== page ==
Why is SMS marketing so successful in the food industry?

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In such a competitive industry as the food market, with some seriously big-hitters involved, it can be difficult for smaller brands to gain a foothold. But one technique that often tends to yield successful results is SMS marketing, particularly when it comes to fast food and takeaways. Why so?

Food is Special

People have always shared special moments to eat. Whether it’s couples getting engaged over a romantic evening meal; a wedding feast; old friends meeting up at their favourite restaurant, or just invaluable family time around the breakfast table, the relationships we have with each other are often forged around food, and this naturally creates diverse opportunities for brands to connect with their audiences. With providers such as Global SMS, and the fact that most people will have their phones with them most of the day, they have a wealth of messages to choose from, and an easy way of getting those messages across.

Easy Data Collection

To market successfully, a company needs to have good data in order to target messages appropriately. That’s simplified when it comes to SMS marketing. Many text marketing platforms will supply you with performance charts and graphs showing the percentage of texts that have bounced and the number of texts engaged with by certain demographics. This is the best way to find out what is working for your campaign and what is not.

Why is data collection important? Think about when you order a takeaway, or book a table at a restaurant. You’ll be asked for a contact number. In the vast majority of cases people give over their mobile phone numbers, perhaps because many of them don’t have a fixed handset, using their landline only for the internet. That’s a vast amount of useful customer data coming in every evening that, if used effectively and in accordance with regulations, can yield great campaigns. For instance, you could combine sending out a text message with a link to a customer satisfaction survey or customer experience survey. You can look at this website to find a useful free survey maker tool.


There’s more data out there than ever before, and more ways to segment it. Brands can collect and study information such as what types of food their customers are ordering, and what time of day or night. They can then partition that data. For instance, into people who prefer to eat early or late, people who tend to order side-dishes, or people who live within easy walking distance of an outlet. Combined with the mobile numbers already taken, the potential to use SMS to send out instant, relevant content such as discounts for early birds, is incredible.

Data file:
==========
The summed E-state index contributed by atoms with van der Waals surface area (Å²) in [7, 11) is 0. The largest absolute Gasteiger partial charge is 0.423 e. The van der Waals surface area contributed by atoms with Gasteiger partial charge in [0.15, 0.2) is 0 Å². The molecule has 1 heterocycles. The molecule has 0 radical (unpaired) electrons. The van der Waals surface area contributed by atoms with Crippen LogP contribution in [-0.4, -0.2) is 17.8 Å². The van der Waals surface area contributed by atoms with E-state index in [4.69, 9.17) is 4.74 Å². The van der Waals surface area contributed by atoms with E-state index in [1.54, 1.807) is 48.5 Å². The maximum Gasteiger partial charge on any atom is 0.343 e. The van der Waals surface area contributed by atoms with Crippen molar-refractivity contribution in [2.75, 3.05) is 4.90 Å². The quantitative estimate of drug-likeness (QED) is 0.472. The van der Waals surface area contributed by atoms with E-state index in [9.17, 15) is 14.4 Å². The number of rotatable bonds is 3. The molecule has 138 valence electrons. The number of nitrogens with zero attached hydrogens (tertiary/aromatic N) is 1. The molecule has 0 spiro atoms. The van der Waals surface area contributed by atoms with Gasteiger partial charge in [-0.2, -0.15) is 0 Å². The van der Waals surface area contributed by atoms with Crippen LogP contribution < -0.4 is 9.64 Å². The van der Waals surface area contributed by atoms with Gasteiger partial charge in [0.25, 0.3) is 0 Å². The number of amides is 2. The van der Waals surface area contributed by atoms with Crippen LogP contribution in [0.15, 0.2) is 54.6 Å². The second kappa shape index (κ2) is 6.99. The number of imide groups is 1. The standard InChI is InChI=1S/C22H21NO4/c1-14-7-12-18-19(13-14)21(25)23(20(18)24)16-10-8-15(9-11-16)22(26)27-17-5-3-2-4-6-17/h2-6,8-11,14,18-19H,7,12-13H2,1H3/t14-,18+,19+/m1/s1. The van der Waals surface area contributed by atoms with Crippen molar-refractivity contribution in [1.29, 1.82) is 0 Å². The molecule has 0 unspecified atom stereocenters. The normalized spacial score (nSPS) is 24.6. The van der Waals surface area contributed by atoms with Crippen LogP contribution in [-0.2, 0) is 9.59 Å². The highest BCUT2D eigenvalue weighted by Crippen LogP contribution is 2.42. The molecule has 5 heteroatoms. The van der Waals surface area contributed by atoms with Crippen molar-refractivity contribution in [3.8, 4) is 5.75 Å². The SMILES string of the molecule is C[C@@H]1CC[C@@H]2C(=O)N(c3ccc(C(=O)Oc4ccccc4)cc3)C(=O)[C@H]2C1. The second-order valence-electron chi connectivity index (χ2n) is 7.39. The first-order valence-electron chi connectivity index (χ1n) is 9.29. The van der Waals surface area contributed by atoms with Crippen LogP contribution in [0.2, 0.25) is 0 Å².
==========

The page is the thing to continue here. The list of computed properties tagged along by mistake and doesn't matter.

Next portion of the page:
By and large, people keep regular mealtimes – in the UK, between 12pm and 2pm most of us will eat lunch, and between 6pm and 9pm we’ll eat dinner. Because the vast majority of text messages are opened within a few minutes of being sent, it means it’s easy for SMS marketers to know when best to send a batch of promotional texts – one or two hours beforehand perhaps, when people are just starting to think about what to eat. An enticing deal sent at the right moment can be very powerful, and with the prevalence of smartphones, brands can send a link direct to the order page.


There are few things people are more loyal about than the places they eat. Most of us will have a favourite fast-food brand, or takeaway shop in our area. That loyalty is advantageous in SMS marketing, where an Opt-In to accept future marketing messages is always required. If someone is a regular customer of ‘Joe’s Chicken’ then chances are he’ll be happy to get the odd message from them about discounts and special offers.

The usefulness of SMS marketing has been somewhat neglected in recent years, often unjustifiably – it’s a medium with massive scope as around 93% of people in the UK own a mobile phone. While retail brands have been focused on digital marketing, the potential of SMS for the food industry cannot be ignored.

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